Case Reports in Medicine

Case Reports in Medicine / 2019 / Article

Case Report | Open Access

Volume 2019 |Article ID 7480479 |

Davi dos Santos Romao, Natally Horvat, Marianne Castro Gonçalves, Emerson Shigueaki Abe, Rodrigo Blanco Dumarco, Publio Cesar Cavalcante Viana, Marcel Cerqueira Cesar Machado, "Isolated Splenic Metastases from Renal Cell Carcinoma 11 Years after Surgery", Case Reports in Medicine, vol. 2019, Article ID 7480479, 6 pages, 2019.

Isolated Splenic Metastases from Renal Cell Carcinoma 11 Years after Surgery

Academic Editor: Lothar Bergmann
Received14 Apr 2019
Revised30 Jun 2019
Accepted01 Sep 2019
Published24 Sep 2019


Splenic metastases are rare and usually occur in cases of disseminated disease. We report a case of a patient who had isolated splenic metastases with a previous history of left nephrectomy due to a renal cell carcinoma 11 years before. The aim of this report is to describe the case and review the literature of isolated splenic metastases due to renal carcinoma. This case emphasizes the importance of considering splenic metastatic disease even after many years of diagnosis of renal cell carcinoma.

1. Introduction

Splenic tumors, primary or metastatic, are rare and most commonly caused by haematological malignancies. The most frequent primary tumors that metastasize to the spleen are malignant melanoma, breast cancer, and lung and ovarian carcinoma [1], and it is usually a part of a disseminated metastatic disease. Metastatic disease is common in renal- cell carcinoma (RCC), and it is frequent to the lungs, bone, liver, adrenal glands, stomach, pancreas, brain, and contralateral kidney [2]. However, isolated splenic metastases from RCC are extremely rare. To the best of our knowledge, there are less than 20 cases of isolated splenic metastases from RCC reported in the literature [1, 316].

The aim of this report is to describe a case of an adult patient with a previous history of left nephrectomy due to an RCC who had isolated splenic metastases 11 years after the primary renal tumor.

2. Case Report

A 48-year-old man complained of intermittent pain in the left flank that started 4 months ago, and it was associated with nausea. Physical examination was normal, except for mild discomfort in the upper abdomen. Laboratory studies were also within normal limits.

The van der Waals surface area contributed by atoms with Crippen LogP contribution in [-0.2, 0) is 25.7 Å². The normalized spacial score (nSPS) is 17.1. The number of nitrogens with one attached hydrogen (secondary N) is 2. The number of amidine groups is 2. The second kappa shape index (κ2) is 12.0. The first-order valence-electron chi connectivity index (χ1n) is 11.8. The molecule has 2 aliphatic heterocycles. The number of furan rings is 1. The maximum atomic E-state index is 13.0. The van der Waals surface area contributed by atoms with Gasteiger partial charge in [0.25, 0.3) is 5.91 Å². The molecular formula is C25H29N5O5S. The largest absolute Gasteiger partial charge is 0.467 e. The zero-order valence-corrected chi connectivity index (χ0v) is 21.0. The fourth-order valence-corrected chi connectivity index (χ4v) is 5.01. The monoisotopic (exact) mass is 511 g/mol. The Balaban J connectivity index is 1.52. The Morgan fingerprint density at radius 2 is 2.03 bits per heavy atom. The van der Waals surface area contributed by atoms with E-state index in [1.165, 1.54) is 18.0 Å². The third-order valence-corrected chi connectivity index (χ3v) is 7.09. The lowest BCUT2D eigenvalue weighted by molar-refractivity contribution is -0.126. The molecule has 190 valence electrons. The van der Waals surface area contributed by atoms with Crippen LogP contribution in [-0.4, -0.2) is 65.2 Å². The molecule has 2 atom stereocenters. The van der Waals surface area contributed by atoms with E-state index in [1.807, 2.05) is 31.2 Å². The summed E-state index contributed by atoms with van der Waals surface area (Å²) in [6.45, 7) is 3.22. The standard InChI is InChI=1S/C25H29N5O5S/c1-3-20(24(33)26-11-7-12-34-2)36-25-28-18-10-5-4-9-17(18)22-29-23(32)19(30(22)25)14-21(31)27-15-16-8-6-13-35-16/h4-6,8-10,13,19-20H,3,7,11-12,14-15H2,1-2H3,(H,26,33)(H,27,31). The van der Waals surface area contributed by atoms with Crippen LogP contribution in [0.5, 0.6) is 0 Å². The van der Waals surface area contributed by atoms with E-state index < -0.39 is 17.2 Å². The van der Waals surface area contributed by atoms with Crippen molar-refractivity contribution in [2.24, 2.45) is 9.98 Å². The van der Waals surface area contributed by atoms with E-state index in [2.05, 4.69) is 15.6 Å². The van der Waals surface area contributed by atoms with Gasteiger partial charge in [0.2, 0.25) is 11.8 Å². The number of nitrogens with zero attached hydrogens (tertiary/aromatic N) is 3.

He had a previous history of RCC (Figure 1) when he underwent left nephrectomy 11 years before (pT2, pV0, and pN0; Fuhrman grade 1). The RCC infiltrated beyond the renal capsule, but it was contained within the Gerota’s fascia. Pathology showed a subtype of clear cell RCC. He also had a history of B-cell non-Hodgkin lymphoma on the scalp 8 years earlier, which was treated with surgery and radiotherapy.

Abdominal computed tomography (CT) with intravenous contrast was requested to evaluate his symptoms. CT scan demonstrated two heterogeneous hypovascular splenic masses with necrotic areas, situated in the posteroinferior portion. The lesions extended through the splenic capsule and abutted the left diaphragm (Figure 2). Magnetic resonance imaging (MRI) was requested for further evaluation and demonstrated the splenic masses, with lobulated contours, heterogeneous signal intensity, and central necrotic areas (Figure 3). The splenic masses measured 4.5 cm and 5.8 cm. Additionally, a whole-body positron emission tomography scan (PET/CT) was performed, and it revealed an increase in FDG uptake within the splenic mass (SUV: 9.0), without other suspicious lesions (Figure 4).

The patient underwent splenectomy. On pathological examination, the spleen had two yellowish lesions (Figure 5), measuring up to 6.0 cm. On histopathological analysis, areas of tumoral necrosis, angiolymphatic invasion, and focal involvement of the diaphragm were observed. Immunohistochemistry assay was positive for CK8/18, CD10, PAX8, and vimentin, being consistent with metastases of clear cell RCC (Figures 6 and 7). It is important to note that PAX8 fixation was positive for nuclear staining although weak likely due to poor splenic parenchyma fixation (Figure 7(c)). The patient is in his 3rd month after surgery with complete resolution of his symptoms and in a good general health condition.

3. Discussion

Splenic metastases are rare and usually occur in cases of disseminated disease. Isolated splenic metastases from RCC are extremely rare. This rarity might be explained by several theories related to the anatomical, histological, and immunological characteristics of the spleen. The theories include the following: (a) sharp angle of the splenic artery, which may impair the migration of the tumor emboli to the spleen; (b) physiological rhythmic contractile activity of the spleen, squeezing out the tumor emboli; (c) absence of afferent lymphatics, which could bring tumor cells; and (d) high concentration of lymphoid tissue in the spleen, resulting in antitumor activity [3].

There is an estimation that 18% of patients with RCC have metastasis at diagnosis (synchronous metastasis), and after surgical excision, 20%–30% of patients with localized tumors experience relapse [17]. The majority of recurrences (85%) occur within the first 3 years of follow-up. The most common sites of metastatic disease from RCC are the lungs, bone, lymph node, and liver [18].